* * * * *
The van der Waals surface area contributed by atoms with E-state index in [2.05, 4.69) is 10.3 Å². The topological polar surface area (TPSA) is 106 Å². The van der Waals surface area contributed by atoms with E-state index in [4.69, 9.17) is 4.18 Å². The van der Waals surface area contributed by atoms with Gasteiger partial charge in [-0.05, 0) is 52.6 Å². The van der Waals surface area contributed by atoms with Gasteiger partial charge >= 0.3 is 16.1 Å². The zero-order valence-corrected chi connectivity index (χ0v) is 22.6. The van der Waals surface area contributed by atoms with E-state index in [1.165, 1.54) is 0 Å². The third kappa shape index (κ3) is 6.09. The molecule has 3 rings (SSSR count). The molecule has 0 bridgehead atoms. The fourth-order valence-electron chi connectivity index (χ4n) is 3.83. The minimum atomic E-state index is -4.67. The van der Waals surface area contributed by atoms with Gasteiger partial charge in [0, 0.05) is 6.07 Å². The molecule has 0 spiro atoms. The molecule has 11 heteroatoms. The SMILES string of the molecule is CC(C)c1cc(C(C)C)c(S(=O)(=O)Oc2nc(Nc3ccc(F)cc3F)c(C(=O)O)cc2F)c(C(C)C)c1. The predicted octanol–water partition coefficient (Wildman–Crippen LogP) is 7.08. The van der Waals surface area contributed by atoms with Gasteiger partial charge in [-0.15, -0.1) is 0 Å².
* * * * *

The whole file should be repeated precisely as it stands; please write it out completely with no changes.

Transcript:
The van der Waals surface area contributed by atoms with E-state index in [2.05, 4.69) is 10.3 Å². The topological polar surface area (TPSA) is 106 Å². The van der Waals surface area contributed by atoms with E-state index in [4.69, 9.17) is 4.18 Å². The van der Waals surface area contributed by atoms with Gasteiger partial charge in [-0.05, 0) is 52.6 Å². The van der Waals surface area contributed by atoms with Gasteiger partial charge >= 0.3 is 16.1 Å². The zero-order valence-corrected chi connectivity index (χ0v) is 22.6. The van der Waals surface area contributed by atoms with E-state index in [1.165, 1.54) is 0 Å². The third kappa shape index (κ3) is 6.09. The molecule has 3 rings (SSSR count). The molecule has 0 bridgehead atoms. The fourth-order valence-electron chi connectivity index (χ4n) is 3.83. The minimum atomic E-state index is -4.67. The van der Waals surface area contributed by atoms with Gasteiger partial charge in [0, 0.05) is 6.07 Å². The molecule has 0 spiro atoms. The molecule has 11 heteroatoms. The SMILES string of the molecule is CC(C)c1cc(C(C)C)c(S(=O)(=O)Oc2nc(Nc3ccc(F)cc3F)c(C(=O)O)cc2F)c(C(C)C)c1. The predicted octanol–water partition coefficient (Wildman–Crippen LogP) is 7.08. The van der Waals surface area contributed by atoms with Gasteiger partial charge in [-0.15, -0.1) is 0 Å².